The only downside to the place was the hawkers. People going up and down the beach offering food, beer, oysters, juices, souvenirs, drugs and finally massages. These massage ladies were aggressive, matched only by the oyster seller who would try and shove an oyster in your mouth before you had said ‘no gracias’. Their main tactic was to start massaging someone, without permission, hoping they will just say continue and they would make money. The problem I had was that I would be half asleep on a sun lounge, blissfully relaxed, and a person would come up and start touching my feet. At the best of times, I don’t like people touching my feet, let alone when I was on the cusp of a nap. We had to be very firm and keep repeating no. They did move on to find their next victim but it definitely put you on high alert for any other hawkers.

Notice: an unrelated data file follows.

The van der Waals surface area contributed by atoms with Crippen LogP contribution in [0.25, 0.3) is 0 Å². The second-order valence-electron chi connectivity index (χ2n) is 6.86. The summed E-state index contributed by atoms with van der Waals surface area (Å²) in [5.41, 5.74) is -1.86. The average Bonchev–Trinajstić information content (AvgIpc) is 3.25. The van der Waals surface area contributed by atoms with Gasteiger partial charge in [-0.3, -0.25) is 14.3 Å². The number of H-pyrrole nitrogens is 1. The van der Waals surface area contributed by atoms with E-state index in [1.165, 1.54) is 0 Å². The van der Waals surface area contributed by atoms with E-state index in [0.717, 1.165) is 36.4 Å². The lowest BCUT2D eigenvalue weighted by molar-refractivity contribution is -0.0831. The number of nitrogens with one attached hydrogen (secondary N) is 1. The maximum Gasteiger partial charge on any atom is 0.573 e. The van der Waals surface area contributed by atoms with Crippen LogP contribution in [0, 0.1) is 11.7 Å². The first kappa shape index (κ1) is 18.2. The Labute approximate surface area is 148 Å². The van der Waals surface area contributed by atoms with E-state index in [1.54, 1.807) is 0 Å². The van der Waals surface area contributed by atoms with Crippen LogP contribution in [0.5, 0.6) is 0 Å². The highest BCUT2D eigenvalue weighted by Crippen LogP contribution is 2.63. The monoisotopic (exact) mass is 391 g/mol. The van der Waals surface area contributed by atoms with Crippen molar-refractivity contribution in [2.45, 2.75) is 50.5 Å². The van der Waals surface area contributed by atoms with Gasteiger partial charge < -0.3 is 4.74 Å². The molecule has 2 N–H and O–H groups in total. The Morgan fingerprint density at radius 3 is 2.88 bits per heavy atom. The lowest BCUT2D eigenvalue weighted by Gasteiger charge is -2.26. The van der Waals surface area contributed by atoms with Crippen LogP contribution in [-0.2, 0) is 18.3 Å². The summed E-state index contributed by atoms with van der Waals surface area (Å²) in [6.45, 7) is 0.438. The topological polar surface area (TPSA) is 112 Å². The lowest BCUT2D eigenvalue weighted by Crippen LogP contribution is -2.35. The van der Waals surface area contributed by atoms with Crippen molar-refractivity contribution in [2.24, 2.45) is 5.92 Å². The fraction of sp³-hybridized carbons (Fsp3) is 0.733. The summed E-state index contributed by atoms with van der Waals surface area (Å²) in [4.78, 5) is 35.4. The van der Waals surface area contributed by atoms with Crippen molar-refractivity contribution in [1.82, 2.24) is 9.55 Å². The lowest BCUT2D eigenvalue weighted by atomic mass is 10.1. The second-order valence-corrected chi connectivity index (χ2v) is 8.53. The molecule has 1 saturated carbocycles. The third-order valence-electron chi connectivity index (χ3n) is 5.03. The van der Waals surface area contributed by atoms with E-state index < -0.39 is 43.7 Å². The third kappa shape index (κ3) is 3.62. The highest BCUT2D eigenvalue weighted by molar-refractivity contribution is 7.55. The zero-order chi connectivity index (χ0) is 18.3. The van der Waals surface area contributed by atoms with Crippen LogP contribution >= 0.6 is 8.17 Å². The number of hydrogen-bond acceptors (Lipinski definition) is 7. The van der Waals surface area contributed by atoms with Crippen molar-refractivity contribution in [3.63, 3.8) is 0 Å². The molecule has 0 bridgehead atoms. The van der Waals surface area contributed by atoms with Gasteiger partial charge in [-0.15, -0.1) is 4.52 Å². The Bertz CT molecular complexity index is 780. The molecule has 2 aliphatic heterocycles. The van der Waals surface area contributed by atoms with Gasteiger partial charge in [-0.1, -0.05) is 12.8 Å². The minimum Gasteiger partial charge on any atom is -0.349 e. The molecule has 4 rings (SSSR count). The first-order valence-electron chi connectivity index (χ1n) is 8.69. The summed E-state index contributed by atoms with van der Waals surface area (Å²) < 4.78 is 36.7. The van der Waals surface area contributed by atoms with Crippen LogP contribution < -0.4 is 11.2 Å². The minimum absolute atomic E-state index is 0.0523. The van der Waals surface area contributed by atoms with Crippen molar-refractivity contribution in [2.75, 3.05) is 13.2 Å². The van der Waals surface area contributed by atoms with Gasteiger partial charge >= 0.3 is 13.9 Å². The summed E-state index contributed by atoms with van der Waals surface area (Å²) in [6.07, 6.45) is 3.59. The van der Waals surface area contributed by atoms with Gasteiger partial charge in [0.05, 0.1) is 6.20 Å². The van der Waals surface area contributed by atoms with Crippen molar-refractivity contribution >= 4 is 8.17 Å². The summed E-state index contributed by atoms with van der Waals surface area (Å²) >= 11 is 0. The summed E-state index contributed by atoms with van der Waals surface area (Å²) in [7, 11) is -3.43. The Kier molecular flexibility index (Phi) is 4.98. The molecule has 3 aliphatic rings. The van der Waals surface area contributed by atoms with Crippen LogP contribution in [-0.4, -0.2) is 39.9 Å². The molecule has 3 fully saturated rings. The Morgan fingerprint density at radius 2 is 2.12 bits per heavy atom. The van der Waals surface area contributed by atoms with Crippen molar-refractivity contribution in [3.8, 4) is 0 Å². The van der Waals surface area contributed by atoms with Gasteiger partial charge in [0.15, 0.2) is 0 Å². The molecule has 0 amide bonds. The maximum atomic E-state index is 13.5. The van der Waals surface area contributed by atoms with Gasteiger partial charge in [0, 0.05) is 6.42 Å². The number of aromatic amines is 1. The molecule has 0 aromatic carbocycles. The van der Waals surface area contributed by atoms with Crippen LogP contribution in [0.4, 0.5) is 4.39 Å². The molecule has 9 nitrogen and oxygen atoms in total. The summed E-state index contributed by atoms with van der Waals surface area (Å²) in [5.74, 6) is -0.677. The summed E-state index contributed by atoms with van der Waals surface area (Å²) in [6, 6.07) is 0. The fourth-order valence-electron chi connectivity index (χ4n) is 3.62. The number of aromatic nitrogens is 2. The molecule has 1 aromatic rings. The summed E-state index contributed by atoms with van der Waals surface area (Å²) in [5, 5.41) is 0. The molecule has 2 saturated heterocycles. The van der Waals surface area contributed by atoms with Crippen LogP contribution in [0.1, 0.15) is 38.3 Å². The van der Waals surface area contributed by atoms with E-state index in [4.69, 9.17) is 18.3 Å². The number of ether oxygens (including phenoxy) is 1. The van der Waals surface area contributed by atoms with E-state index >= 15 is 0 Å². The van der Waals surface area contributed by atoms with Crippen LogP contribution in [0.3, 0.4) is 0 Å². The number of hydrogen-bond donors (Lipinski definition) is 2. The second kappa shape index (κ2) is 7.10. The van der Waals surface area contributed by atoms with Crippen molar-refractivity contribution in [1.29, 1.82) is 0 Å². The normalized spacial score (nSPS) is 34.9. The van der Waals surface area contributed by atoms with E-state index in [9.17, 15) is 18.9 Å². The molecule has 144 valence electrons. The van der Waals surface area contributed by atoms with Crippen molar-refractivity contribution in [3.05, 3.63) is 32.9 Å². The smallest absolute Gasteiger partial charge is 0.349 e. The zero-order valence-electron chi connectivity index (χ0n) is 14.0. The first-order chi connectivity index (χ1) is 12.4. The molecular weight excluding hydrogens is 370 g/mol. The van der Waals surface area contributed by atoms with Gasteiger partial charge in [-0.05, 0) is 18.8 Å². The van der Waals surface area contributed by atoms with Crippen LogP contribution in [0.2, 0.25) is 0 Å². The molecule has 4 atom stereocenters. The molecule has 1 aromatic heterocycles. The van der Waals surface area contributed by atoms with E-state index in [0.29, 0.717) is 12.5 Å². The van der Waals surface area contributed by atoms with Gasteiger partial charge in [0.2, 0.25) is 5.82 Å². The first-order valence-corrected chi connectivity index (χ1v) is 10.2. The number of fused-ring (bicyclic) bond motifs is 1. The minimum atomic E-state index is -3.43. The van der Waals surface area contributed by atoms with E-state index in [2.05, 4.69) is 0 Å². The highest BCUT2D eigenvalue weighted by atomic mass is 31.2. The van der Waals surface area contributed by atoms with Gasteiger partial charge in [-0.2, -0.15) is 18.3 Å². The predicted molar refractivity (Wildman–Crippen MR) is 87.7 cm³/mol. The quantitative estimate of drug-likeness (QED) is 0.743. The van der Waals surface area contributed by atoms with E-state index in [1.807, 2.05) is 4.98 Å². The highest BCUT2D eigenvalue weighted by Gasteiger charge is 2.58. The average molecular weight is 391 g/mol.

While we were there, we went on a night snorkelling tour to see bioluminescent plankton. I had never seen it before. We hopped onto a boat and sped 15 minutes down the beach where we turned into a series of mangrove canals. Our tour guide told us the water was too shallow here for predators to come in so it was safe to swim. The water wasn’t that deep. Getting in murky water after dark had all my senses on high alert. I know Playa Blanca isn’t the Brisbane River or the canals down the Gold Coast but it still felt so wrong to be swimming at night. It was worth it though. The plankton was incredible. Every time you moved in the water, the area around you would light up. I’d never seen anything like it before. It made you feel like you had special powers the way the water would light up. Unfortunately, we don’t have any evidence of it as we didn’t have an underwater camera with us. But it is something I won’t soon forget.